Over the past couple of weeks, there have been a series of articles in The Globe and Mail about Canada's competitiveness. As I finished reading the various pieces, I was left with that uncomfortable feeling that our national dialogue on competitiveness is a little on the thin side and excessively weighted on macro (country level) versus micro (firm level) analysis.
Yes, we have to have a competitive corporate tax structure in our country; yes, we need to be aware of the impact of a rising Canadian dollar on our firms; yes, we should be concerned about the productivity gap we have with the United States; and yes, innovation is the key to business competitiveness.
But now what? Silence fills the room . . .
As I've indicated previously in the Competing to Win blog, it's our companies -- represented by their owners, managers and employees -- that have to compete in an increasingly integrated and competitive global economy, not the government of Canada, the 13 provincial and territorial governments, and their respective agencies. And, ultimately, it's our companies that are tasked with the challenge of creating wealth and leading the jobs and growth agenda.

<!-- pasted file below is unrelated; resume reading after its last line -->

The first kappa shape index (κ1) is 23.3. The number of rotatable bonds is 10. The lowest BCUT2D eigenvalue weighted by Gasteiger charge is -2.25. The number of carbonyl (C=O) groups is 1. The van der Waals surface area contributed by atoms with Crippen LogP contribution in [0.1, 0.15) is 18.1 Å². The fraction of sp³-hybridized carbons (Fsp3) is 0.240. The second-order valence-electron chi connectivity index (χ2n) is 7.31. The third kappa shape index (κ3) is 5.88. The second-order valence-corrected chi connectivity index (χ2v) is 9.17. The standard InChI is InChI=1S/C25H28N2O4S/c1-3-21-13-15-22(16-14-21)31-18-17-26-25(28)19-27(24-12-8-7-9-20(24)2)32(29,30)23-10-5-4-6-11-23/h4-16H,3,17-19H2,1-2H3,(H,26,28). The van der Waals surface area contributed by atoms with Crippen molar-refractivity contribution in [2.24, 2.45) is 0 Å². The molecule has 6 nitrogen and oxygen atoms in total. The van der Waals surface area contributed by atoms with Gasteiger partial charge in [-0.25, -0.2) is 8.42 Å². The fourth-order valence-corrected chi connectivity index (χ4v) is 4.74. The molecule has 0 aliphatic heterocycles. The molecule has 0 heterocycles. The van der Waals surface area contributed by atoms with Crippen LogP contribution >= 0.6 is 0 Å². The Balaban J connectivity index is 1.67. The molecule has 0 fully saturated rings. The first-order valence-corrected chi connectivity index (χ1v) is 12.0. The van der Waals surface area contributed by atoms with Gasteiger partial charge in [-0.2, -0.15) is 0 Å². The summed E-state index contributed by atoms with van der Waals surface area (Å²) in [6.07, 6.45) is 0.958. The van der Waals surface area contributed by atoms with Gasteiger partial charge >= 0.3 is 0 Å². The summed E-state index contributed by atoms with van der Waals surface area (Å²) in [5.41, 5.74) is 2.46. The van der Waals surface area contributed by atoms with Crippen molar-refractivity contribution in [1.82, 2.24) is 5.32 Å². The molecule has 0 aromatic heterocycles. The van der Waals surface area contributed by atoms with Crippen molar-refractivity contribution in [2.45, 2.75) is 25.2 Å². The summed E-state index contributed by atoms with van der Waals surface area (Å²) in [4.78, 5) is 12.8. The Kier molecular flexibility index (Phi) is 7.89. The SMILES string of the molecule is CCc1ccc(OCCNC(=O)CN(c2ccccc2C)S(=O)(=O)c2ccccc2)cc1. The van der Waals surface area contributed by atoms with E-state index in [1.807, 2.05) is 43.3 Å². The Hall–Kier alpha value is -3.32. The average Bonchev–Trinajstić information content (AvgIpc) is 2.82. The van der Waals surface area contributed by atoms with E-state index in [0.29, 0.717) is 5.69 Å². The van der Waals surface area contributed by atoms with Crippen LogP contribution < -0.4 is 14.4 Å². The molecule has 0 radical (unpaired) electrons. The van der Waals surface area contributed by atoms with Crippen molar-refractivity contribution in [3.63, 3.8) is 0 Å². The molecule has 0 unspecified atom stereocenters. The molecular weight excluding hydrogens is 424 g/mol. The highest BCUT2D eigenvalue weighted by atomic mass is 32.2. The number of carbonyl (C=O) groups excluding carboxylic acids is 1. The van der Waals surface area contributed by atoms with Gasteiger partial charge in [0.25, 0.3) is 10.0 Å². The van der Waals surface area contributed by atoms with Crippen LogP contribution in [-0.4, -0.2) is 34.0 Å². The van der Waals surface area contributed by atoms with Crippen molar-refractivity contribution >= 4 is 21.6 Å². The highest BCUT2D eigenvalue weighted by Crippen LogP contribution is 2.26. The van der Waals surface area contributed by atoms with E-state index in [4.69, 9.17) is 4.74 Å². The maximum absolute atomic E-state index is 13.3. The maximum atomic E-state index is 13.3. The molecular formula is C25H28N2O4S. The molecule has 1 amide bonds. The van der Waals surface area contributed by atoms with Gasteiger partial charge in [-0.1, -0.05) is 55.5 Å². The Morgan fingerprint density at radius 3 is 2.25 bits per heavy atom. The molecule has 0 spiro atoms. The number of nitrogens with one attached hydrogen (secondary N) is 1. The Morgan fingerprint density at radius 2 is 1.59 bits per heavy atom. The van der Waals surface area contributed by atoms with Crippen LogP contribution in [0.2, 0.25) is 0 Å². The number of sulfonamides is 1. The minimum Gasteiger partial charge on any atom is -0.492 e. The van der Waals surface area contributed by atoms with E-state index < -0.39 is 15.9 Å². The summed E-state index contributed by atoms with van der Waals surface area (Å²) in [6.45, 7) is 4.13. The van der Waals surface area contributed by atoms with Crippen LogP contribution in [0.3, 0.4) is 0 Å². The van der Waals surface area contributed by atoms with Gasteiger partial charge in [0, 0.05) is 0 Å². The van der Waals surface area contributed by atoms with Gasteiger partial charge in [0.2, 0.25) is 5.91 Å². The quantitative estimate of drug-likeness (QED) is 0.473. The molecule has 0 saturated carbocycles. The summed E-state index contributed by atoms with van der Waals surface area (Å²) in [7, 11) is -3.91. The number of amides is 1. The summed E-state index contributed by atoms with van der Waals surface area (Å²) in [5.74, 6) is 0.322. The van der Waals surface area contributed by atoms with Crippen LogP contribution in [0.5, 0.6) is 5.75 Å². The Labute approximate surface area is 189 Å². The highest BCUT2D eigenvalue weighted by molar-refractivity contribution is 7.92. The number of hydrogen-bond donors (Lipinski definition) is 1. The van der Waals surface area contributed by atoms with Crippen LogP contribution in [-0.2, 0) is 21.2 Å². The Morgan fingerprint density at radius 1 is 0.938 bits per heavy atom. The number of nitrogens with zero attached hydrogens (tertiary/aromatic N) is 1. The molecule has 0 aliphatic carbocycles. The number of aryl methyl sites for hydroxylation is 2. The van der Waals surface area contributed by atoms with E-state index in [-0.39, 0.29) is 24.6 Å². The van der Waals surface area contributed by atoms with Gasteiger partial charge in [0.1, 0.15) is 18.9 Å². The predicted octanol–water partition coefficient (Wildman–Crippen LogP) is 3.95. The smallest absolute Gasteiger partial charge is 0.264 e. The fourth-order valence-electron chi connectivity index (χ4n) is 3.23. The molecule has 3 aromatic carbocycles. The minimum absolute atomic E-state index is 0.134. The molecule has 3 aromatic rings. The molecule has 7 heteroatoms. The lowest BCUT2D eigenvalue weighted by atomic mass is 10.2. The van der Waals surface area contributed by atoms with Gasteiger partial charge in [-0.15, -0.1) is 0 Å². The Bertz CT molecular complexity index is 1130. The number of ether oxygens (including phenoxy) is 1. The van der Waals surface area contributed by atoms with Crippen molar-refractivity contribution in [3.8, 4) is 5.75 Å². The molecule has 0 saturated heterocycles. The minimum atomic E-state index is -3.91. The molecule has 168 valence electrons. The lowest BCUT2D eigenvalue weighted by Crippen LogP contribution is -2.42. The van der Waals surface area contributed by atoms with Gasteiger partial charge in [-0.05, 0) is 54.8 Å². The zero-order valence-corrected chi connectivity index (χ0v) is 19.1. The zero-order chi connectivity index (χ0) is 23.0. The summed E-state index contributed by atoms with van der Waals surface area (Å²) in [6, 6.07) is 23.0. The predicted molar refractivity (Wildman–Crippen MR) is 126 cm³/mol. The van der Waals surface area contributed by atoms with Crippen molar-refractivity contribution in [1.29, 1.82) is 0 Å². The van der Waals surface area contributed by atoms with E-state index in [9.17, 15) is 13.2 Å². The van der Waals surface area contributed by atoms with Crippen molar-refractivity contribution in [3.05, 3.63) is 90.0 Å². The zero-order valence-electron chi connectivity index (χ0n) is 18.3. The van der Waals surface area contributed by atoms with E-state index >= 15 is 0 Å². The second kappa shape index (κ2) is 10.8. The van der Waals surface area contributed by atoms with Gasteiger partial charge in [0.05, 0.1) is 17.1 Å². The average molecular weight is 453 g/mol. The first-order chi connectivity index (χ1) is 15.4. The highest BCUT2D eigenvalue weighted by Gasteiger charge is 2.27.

Based on my experience over the years in working with Canadian enterprises - small, medium and large, and across industries - it's rarely a case of our companies lacking the entrepreneurial or managerial spirit to take on the challenges of a world that is being reshaped by technology, economic globalization, ever-evolving labour markets, and the rise of the BRICs + Mexico + Indonesia + Turkey + South Africa. etc. It's predominantly a case of know-how and effective management of risk. Companies are looking for, and require, solid, practical solutions and insights to better enable them to compete today. They have little need for commentary from the 50,000 foot level...
Read full article: The Globe and Mail, March 6, 2012